Currently, discussions to promote civic media occur at fixed locations, such as MIT’s Center for Future Civic Media or the J-Lab at American University, or in random and fleeting posts in the blogosphere. Instead of sponsoring one or two conferences on the topic in a year, we would bring insight into the use of democratic media to several regions across the country, helping to spread the benefits of public-spirited social media organically and at the grassroots level. A traveling series of Innovation Camps would represent a sustained effort that engenders cross-pollination across fields and brings discussion of these topics to local communities.
We see the immediate beneficiaries of Social Media Innovation Camps as follows:
• Civic and community organizations, which often have no new media team but do have volunteers who are willing to embrace simple, accessible civic publishing solutions that empower their members to accomplish more.
• Ethnic, independent and community media-makers seeking to reach their audiences through new tools.
• NGOs and nonprofits looking to adopt social media tools that serve the public interest.
• New media staffs at news organizations, which face the daunting task of keeping up with developments in the field while pushing their parent media companies to embrace their digital destinies with an understaffed, resource-deficient team
• Citizen publishers at community publications, who are often unaware of free resources and tools available to them
• Staff and volunteers at public broadcast stations, who seek to fulfill a civic mission but are constrained by budget shortfalls and program limitations.
• Educators teaching students in primary, secondary and colleges who need to get up to speed on the tools being used by their students. In addition, trainers working at after-school programs that are geared toward the community involvement of students.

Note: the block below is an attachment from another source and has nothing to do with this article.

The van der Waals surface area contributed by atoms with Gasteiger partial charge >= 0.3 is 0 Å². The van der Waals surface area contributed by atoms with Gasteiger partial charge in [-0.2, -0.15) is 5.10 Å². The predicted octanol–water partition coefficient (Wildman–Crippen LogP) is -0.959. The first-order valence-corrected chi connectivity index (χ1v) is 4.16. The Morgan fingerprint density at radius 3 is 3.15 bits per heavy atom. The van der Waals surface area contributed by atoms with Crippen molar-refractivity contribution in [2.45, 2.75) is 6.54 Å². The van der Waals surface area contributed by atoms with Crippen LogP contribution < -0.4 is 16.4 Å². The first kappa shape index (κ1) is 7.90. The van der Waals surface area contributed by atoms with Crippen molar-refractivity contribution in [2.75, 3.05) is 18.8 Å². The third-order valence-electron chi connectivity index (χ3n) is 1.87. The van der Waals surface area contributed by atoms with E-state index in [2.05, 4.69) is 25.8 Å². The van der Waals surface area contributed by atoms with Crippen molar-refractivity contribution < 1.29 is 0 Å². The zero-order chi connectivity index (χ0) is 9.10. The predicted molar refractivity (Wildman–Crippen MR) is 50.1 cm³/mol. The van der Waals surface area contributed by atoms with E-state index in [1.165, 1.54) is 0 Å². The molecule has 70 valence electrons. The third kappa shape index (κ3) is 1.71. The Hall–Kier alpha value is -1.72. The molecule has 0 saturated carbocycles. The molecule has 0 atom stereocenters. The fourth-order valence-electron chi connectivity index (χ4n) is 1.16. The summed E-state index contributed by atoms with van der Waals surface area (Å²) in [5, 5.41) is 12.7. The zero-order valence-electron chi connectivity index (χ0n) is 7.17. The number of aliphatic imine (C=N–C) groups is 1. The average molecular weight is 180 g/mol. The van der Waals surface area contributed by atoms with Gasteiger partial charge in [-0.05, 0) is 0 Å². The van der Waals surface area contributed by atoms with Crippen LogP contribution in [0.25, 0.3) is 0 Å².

At present, it’s difficult for professional journalists and citizen publishers to keep track of the dizzying array of Web 2.0 and civic media tools coming into the marketplace that can help enrich the news experience and strengthen community organizations’ ties to their members. The era of the empowered user is just beginning, and media publications have been slow to introduce participatory media concepts into the newsroom, while nonprofits and small community organizations have felt ill-equipped to do so. A nationwide series of Social Media Innovation Camps would help address both problems and serve as a model for peer learning and information sharing.
Are the interests of these sometimes competing groups mutually exclusive? We think not. We believe news professionals have begun to see the importance of providing readers with tools for conversation and citizen journalism. While some members of the public wish to route around the traditional media, others are receptive to turning news publications into true community forums. Bringing these people into the same room is the first step toward understanding and, perhaps, collaboration. Alternatively, there could be occasions where a private workshop is held for a newspaper’s executive and new media managers, and a public camp is held for the community.